In view of the General Agreement on Tariffs and Trade (GATT), signed in Geneva in 1947, and the world trade organization (WTO) agreement signed in Marrakech in 1994 (OJ L 1994, p. The European Union and its Member States act in accordance with Article 207 (Common Trade Policy) and Articles 217 and 218 (International Agreements) of the Treaty on the Functioning of the European Union (5.2.2). In the 1980s, public payments to agricultural producers in industrialized countries generated large crop surpluses, which were unloaded by export subsidies on the world market, causing food prices to fall. Tax pressure on safeguards has increased, due to both lower import duty revenues and increased domestic spending. Meanwhile, the global economy has entered a cycle of recession and the perception that market opening could improve economic conditions has led to calls for a new round of multilateral trade negotiations. [2] The cycle would open up markets for high-tech services and goods and ultimately generate much-needed efficiency gains. To engage developing countries, many of which were new international disciplines, agriculture, textiles and clothing were added to the big deal. [1] These agreements provide some flexibility in the implementation of food-importing by developing countries, WTO members (special and differentiated treatment) and least developed countries (LDCs) and net food-importing developing countries (special provisions). The agreement has been criticized by civil society groups for reducing customs protection for small farmers, an important source of income in developing countries, while allowing rich countries to continue subsidizing agriculture in their own countries. The 1947 GATT initially applied to agriculture, but was incomplete, and the signatory states (or “contracting parties”) excluded this sector from the scope of the principles set out in the general agreement.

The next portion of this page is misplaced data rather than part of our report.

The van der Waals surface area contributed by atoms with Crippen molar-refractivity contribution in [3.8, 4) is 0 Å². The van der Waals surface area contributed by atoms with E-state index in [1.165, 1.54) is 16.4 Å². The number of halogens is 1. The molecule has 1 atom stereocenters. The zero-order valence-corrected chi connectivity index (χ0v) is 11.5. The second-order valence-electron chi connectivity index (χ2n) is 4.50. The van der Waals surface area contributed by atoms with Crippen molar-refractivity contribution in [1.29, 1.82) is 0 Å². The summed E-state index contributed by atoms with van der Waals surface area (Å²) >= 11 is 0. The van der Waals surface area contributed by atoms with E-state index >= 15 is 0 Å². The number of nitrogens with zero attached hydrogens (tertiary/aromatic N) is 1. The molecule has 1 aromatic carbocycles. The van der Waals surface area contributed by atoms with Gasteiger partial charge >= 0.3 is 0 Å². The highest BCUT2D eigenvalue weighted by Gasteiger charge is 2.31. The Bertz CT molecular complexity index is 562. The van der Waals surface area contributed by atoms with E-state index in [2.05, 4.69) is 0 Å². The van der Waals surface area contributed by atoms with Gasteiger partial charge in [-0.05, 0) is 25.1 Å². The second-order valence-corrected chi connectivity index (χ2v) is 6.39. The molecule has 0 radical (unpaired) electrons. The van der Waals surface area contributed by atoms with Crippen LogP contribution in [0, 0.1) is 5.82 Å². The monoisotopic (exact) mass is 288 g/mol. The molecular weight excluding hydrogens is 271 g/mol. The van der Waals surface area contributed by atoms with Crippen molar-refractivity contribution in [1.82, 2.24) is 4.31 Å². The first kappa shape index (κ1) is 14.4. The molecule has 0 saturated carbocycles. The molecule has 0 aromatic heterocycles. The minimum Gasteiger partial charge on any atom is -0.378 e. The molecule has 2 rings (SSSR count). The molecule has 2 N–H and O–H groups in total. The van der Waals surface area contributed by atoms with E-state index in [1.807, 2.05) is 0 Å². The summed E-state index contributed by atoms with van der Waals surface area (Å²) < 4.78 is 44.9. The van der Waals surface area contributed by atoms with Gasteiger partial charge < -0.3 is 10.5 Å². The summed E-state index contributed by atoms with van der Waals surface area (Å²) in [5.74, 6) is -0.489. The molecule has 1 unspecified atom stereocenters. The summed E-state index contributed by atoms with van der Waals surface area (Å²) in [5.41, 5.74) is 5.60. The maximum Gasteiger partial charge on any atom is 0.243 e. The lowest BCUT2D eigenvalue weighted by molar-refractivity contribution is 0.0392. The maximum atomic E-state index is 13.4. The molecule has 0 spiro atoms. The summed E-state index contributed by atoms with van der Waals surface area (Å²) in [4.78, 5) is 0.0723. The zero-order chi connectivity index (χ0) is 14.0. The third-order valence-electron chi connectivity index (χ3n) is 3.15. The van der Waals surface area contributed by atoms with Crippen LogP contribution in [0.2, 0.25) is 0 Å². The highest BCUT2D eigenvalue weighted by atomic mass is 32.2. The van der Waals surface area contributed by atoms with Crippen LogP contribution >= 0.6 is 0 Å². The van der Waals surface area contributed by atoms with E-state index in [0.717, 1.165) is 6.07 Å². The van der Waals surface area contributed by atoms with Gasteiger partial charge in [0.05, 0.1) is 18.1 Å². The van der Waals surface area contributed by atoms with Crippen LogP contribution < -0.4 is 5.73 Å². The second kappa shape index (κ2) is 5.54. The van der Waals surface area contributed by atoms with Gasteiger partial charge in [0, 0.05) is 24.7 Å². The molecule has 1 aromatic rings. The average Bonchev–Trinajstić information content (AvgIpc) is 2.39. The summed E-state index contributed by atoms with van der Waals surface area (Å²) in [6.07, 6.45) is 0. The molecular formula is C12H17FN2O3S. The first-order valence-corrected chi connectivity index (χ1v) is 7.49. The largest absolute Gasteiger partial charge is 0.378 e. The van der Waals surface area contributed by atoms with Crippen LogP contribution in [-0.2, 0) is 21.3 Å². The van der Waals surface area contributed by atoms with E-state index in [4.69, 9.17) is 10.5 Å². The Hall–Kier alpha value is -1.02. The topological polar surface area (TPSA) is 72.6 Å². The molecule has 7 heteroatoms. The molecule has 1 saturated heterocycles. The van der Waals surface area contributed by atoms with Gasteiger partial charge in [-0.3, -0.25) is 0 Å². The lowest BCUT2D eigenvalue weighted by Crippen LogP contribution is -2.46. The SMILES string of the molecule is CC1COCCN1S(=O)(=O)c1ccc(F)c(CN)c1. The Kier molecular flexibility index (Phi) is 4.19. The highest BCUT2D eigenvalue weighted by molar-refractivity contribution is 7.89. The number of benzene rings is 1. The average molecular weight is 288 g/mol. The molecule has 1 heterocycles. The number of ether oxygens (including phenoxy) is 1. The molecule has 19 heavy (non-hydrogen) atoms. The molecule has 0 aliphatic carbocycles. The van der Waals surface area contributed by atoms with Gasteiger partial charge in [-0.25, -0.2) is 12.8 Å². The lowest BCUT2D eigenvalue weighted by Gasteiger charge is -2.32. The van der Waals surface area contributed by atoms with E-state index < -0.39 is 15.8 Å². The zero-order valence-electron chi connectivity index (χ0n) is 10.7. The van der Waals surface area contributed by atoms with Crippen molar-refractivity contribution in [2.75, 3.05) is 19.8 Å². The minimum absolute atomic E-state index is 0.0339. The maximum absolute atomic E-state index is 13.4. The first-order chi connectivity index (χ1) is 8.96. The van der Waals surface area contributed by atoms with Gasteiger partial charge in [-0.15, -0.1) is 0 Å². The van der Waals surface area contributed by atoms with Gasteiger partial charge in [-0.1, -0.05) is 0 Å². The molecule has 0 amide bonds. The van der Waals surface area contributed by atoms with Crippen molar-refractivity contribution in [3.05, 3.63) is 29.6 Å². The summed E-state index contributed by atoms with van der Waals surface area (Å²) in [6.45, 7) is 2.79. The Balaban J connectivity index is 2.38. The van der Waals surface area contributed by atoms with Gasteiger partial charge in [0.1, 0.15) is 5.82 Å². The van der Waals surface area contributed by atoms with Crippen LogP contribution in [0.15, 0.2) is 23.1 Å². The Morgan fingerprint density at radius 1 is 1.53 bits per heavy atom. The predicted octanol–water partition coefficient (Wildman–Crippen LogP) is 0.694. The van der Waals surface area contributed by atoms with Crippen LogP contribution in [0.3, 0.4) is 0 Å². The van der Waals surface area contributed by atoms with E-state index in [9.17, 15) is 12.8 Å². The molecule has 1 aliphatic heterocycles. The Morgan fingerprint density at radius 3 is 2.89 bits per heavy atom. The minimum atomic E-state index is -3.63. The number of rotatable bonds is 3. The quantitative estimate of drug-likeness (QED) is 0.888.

During the period 1947-1994, members were allowed to use export subsidies for primary agricultural products and to impose import restrictions under certain conditions, so that major agricultural raw materials faced trade barriers in unusual proportions in other sectors. The road to a fair, market-oriented agricultural trade system has therefore been difficult and time-consuming; and the negotiations were finally concluded during the Uruguay Round. Agriculture has a special status in WTO agreements and trade agreements (signed in 1994 and entered into force on 1 January 1995), with the sector having a specific agreement, the agriculture agreement, whose provisions prevail.

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